Asked in JudaismOld Testament
Is there evidence of Israelite slavery in Egypt?
October 04, 2015 8:41AM
Yes. The evidence is the unbroken 3300 year tradition of the Israelite people and their Jewish descendants, as recorded in the Torah, the Talmud, and various other sources ancient and recent. This tradition is held by Christians and Muslims as well. For the Plagues:
The Ipuwer papyri (Professor John van Seters, Journal of
Egyptian Archaeology no. 50). The plagues were also described by ancient
historians, including Herodotus and Diodorus. The Exodus is
mentioned by Strabo, Berosus, Artapanus, Numenius, Justin, and
Moses is mentioned by ancient non-Jewish writers going back over 2,300 years, including Hecataeus, Strabo, Alexander Polyhistor, Manetho, Apion, Chaeremon, Tacitus, and Porphyry. Non-religious ancient Jewish sources mention him too, such as Artapanus, Eupolemus, Josephus and Philo.See also:
October 03, 2015 11:20PM
Since the Israelites were slaves in Egypt one would hardly expect a great mass of information about them. The period in which they were in Egypt is noted for a great deal of building and the Egyptian empire declined after their departure. In addition, it seems historically unlikely that the firstborn son of the relevant Pharoah actually ascended the throne as was normally the case but his place was taken by another.
Thutmose III was the great builder under which they toiled just prior to the ascension to the throne of his successor Amenhotep II. Thutmose III employed semitic slaves in his building program. His CEO, or building overseer, named Rekhmire left a tomb on which brick-making scenes are depicted, reminiscent of Exodus 5:6-19.
The problem often relates to the words 'relevant period.' People don't find evidence because they are looking in the wrong time period, for whatever reason. There is good evidence to suggest that the Egyptian chronology needs revision since a number of 'Kings' may have ruled concurrently and not consecutively.
You can find some great information here (with sources)
M. Bietak, Avaris and Piramesse: Archaeological Exploration in the Eastern Nile Delta, (London: The British Academy, 1986); "Der Friedhof in einem Palastgarten aus der Zeit des spten Mittleren Riches und andere Forschungsergebnisse aus dem stlichen Nildelta (Tell el-Daba 1984-1987)," Agypten und Levante 2 (1991a), pp. 47-109; "Egypt and Canaan During the Middle Bronze Age," Bulletin of the American Schools of Oriental Research, 281 (1991b), pp. 27-72; Avaris: The Capital of the Hyksos, (London: British Museum Press, 1996).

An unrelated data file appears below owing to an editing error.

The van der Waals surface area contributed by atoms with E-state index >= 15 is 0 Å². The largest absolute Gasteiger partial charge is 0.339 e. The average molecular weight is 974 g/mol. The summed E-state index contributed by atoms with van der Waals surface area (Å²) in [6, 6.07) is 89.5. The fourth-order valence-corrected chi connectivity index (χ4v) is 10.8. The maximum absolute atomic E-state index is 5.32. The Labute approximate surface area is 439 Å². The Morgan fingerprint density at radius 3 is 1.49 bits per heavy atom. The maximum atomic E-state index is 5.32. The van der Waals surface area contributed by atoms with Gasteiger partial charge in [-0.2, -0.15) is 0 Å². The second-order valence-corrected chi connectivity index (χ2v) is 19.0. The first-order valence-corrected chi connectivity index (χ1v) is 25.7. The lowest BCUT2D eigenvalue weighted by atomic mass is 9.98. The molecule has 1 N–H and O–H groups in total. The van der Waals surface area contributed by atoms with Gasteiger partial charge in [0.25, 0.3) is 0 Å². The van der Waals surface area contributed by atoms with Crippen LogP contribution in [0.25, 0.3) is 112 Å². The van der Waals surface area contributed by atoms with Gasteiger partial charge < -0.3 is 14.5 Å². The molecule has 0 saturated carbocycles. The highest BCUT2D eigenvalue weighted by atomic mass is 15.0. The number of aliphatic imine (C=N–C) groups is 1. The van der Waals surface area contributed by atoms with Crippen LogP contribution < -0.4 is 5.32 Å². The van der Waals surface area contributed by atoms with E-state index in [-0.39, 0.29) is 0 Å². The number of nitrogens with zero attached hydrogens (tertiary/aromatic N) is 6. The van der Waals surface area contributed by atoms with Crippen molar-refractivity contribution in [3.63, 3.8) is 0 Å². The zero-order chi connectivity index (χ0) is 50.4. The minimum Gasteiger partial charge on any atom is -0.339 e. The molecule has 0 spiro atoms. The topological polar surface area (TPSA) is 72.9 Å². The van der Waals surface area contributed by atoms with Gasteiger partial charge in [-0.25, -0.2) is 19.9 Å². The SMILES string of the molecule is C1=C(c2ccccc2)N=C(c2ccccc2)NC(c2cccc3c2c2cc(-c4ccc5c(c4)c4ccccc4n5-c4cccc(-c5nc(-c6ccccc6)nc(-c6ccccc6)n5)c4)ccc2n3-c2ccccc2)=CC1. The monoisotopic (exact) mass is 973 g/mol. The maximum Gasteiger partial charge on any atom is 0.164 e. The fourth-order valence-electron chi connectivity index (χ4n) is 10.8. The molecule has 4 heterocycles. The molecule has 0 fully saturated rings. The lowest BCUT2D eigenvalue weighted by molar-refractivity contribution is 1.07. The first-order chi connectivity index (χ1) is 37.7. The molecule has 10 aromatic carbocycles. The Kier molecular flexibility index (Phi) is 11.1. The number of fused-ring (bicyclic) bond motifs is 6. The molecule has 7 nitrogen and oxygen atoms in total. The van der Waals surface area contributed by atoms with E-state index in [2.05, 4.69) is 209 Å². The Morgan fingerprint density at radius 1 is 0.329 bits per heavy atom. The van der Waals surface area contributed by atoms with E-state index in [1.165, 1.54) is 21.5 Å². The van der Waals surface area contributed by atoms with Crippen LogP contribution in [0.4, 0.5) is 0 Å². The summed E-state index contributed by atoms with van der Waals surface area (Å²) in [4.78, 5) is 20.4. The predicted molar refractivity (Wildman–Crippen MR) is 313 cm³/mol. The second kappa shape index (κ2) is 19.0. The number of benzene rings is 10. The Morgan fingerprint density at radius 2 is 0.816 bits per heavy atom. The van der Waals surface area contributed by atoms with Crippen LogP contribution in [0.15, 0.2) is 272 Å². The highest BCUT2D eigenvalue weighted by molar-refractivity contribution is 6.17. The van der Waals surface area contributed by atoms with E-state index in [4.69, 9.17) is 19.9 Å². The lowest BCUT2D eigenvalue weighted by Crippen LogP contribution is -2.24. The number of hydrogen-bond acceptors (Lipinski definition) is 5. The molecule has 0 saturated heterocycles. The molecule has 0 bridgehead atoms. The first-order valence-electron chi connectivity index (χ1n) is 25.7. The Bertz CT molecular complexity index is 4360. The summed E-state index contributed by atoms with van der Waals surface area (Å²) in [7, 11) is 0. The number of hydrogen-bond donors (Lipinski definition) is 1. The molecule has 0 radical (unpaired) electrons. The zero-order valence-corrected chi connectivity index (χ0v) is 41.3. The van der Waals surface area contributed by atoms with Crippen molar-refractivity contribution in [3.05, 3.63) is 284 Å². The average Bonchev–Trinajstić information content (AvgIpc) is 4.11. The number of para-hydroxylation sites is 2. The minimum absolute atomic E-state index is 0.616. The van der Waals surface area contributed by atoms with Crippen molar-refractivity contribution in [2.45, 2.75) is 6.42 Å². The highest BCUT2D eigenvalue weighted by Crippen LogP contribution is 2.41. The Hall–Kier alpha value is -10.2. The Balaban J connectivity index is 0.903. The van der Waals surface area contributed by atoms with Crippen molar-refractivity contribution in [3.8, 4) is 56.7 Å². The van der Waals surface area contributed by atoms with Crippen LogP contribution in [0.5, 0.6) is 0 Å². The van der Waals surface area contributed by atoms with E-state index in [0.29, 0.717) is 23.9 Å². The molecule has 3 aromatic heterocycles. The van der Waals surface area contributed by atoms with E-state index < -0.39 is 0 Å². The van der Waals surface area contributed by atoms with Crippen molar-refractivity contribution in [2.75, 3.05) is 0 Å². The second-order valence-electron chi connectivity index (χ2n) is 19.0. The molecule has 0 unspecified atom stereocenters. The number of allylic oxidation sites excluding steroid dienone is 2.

October 03, 2015 11:18PM
There is no evidence at all. There are no inscriptions from the
relevant period that ever mentioned the Israelites. Although the
ancient Egyptians kept extraordinarily detailed records of their
daily lives, including all kinds of contracts and transactions,
they never mentioned a race of slaves in their midst even over a
period of 430 years. This omission is all the more surprising if we
literally accept the number of Hebrew slaves claimed by the Book of
Exodus - 600,000 fighting men, equivalent to 2.5 million men, women
and children, or two thirds of the Egyptian population at the time.
At a time when average life expectancy was around 50 years, the
Israelites were said to live for 120 to 137 years. The Egyptians
could be expected to want to know the secret of almost eternal
youth, yet nothing was ever written about slaves who lived to such
great ages. No Egyptian wrote of the great plagues of Moses and the
loss of the slaves was never mentioned even though, if true, this
would have had a devastating impact on the Egyptian economy, no
doubt making many contracts unenforceable. Conversely, there is no
reference in the Bible to the Egyption dominion over Canaan, an
omission that by itself strongly suggests that the biblical record
is not historic.
There is no archaeological evidence of large-scale Hebrew presence in Egypt, nor of the 40 year sojourn in the desert, nor of the conquest of Canaan. Even if the band of fleeing Hebrews had been much smaller than claimed, they would still have left some evidence behind. Archaeologists say they have found occasional camp-site evidence from previous centuries as well as from later periods, but nothing from the Exodus.
Some believe that Egyptian power declined inexplicably in the late fifteenth century BCE, saying that this must be evidence of a loss such as the loss of so many slaves, but Egypt remained at the height of its power. The remarkable Amarna letters attest that this was still true in the mid-1300s BCE and that even then Egypt was the undisputed power throughout Palestine and Syria, supported by a network of petty Canaanite rulers.
Others see obscure evidence in the succession of Amenhotep II after the long reign of Thutmose III, but Amenhotephad already been co-regent, so naturally succeeded his father.